Supreme Court upholds ObamaCare in 7-2 ruling
The Supreme Court on Thursday upheld ObamaCare against the latest Republican challenge, preserving the landmark law and its key protections for millions of people with preexisting health conditions.
The justices ruled 7-2 that the GOP challengers lacked standing to sue, in a decision that marks the third major challenge to ObamaCare, or the Affordable Care Act (ACA), to be rebuffed by the Supreme Court in roughly a decade.
The case arose after 18 Republican states brought a legal challenge in 2018 aimed at striking down the ACA.
Led by Texas, the GOP challengers focused on the ObamaCare tax penalty meant to induce the purchase of health insurance by most Americans. They argued that former President Trump’s 2017 tax cut, which zeroed out the penalty, made that provision unconstitutional.
Without the tax penalty, they argued, ObamaCare effectively lost its constitutional footing, requiring its invalidation by the court.
But the justices did not even address those issues in their decision.
“We do not reach these questions of the Act’s validity, however, for Texas and the other plaintiffs in this suit lack the standing necessary to raise them,” Justice Stephen Breyer wrote for the majority.
Breyer was joined by fellow liberal justices Elena Kagan and Sonia Sotomayor, as well as four of the court’s more conservative members: Chief Justice John Roberts and Justices Clarence Thomas, Brett Kavanaugh and Amy Coney Barrett.
Two of the court’s staunchest conservatives, Justices Samuel Alito and Neil Gorsuch, wrote in dissent. Alito accused the court of continuing a trend of fashioning novel rationales to preserve ObamaCare and criticized the majority for preventing the plaintiffs from “even get[ting] a foot in the door to raise a constitutional challenge.”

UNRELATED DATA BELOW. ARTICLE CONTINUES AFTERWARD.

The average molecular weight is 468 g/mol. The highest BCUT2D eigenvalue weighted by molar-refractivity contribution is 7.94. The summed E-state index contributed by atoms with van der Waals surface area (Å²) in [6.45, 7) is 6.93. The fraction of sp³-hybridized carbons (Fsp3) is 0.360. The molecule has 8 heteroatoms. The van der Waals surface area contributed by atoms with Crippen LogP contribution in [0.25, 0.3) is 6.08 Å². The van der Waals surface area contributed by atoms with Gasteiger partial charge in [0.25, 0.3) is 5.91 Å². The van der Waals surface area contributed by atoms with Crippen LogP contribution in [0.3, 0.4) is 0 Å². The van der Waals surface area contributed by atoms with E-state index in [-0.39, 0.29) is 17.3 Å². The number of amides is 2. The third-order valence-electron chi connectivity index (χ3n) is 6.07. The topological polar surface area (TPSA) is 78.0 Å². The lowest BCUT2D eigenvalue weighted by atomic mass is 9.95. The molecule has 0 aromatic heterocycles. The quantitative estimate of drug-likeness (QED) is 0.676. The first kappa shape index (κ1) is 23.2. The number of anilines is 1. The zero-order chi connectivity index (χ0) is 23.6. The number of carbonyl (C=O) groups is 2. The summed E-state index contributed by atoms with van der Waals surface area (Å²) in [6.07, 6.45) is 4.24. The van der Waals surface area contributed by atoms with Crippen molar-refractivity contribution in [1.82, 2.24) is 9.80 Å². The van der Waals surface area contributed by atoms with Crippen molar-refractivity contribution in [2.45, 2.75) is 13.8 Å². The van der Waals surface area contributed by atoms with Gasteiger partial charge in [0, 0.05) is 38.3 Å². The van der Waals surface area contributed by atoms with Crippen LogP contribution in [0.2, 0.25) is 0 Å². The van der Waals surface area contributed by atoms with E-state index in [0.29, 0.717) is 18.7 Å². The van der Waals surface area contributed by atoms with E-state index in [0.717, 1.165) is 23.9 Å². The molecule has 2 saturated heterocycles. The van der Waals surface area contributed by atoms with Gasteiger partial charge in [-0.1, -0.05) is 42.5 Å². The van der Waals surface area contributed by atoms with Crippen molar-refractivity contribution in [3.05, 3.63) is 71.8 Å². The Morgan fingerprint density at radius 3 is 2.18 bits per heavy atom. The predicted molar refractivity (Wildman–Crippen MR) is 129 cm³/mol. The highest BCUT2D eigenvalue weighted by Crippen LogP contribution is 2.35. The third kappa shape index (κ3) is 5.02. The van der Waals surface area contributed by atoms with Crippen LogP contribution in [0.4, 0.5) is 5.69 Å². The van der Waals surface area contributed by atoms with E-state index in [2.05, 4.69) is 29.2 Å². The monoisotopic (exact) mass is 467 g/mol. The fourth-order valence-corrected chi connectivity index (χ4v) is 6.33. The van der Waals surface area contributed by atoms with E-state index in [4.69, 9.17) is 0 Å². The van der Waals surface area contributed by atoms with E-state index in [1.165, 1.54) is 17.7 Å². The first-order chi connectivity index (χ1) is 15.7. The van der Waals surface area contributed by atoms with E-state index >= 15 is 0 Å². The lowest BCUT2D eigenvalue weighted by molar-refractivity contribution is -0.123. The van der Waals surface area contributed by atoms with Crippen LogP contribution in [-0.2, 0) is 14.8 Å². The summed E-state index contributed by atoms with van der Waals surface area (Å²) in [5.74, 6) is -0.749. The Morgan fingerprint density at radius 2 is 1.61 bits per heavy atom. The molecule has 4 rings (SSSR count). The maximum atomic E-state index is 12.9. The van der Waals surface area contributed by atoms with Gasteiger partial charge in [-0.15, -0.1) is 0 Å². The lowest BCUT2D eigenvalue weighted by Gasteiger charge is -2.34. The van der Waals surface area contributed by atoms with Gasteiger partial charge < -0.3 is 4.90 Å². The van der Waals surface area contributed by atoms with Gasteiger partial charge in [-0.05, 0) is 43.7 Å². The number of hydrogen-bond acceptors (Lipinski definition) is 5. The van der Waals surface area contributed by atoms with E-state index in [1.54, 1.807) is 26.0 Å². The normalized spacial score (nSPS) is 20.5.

“No one can fail to be impressed by the lengths to which this Court has been willing to go to defend the ACA against all threats,” wrote Alito, joined by Gorsuch. “So a tax that does not tax is allowed to stand and support one of the biggest Government programs in our Nation’s history. Fans of judicial inventiveness will applaud once again.”
The lower courts had largely sided with the Republican states but agreed to delay enforcement of the ruling while appeals played out. ObamaCare’s defenders, comprising a coalition of 20 blue states and the Democratic-led House, appealed to the Supreme Court.
The Justice Department under Trump backed the GOP states in urging the justices to strike down the law. But the Biden administration reversed course.
ObamaCare is credited with expanding Medicaid for poorer Americans and making private health plans more affordable for lower-income families. Health experts say the law has provided a crucial backstop for those who have lost job-based coverage during the pandemic.
The Biden administration recently announced that a record 31 million people were covered under the law.
Legal experts had widely predicted that the Supreme Court would not overturn the law, given that even conservative experts viewed the challenge as weak.
Many Republican lawmakers had already distanced themselves from the lawsuit, in light of the shifting politics of the law and Democratic attacks centered on protecting people with pre-existing conditions.
Still, Democrats reacted with a flurry of celebratory statements on Thursday as the law was yet again affirmed.
“The Supreme Court Has Spoken: The Affordable Care Act Is the Law of the Land,” was the title of a statement from the Democratic group Protect Our Care, founded to fight GOP repeal efforts in 2017.
The decision “brings to an ignominious close a decade of Republican attacks on American health care,” the group said.
Many Democrats pivoted to proposed additions to the law, such as lowering the cost of prescription drugs or including a government-run public health insurance option.
“Now that this tired crusade has once again failed, it is time for Congress to get to work building on the strides that have already been taken to make health care in America affordable and accessible for all,” said Senate Finance Committee Chairman Ron Wyden (D-Ore.).
Peter Sullivan contributed to this report, which was updated at 1:55 p.m.
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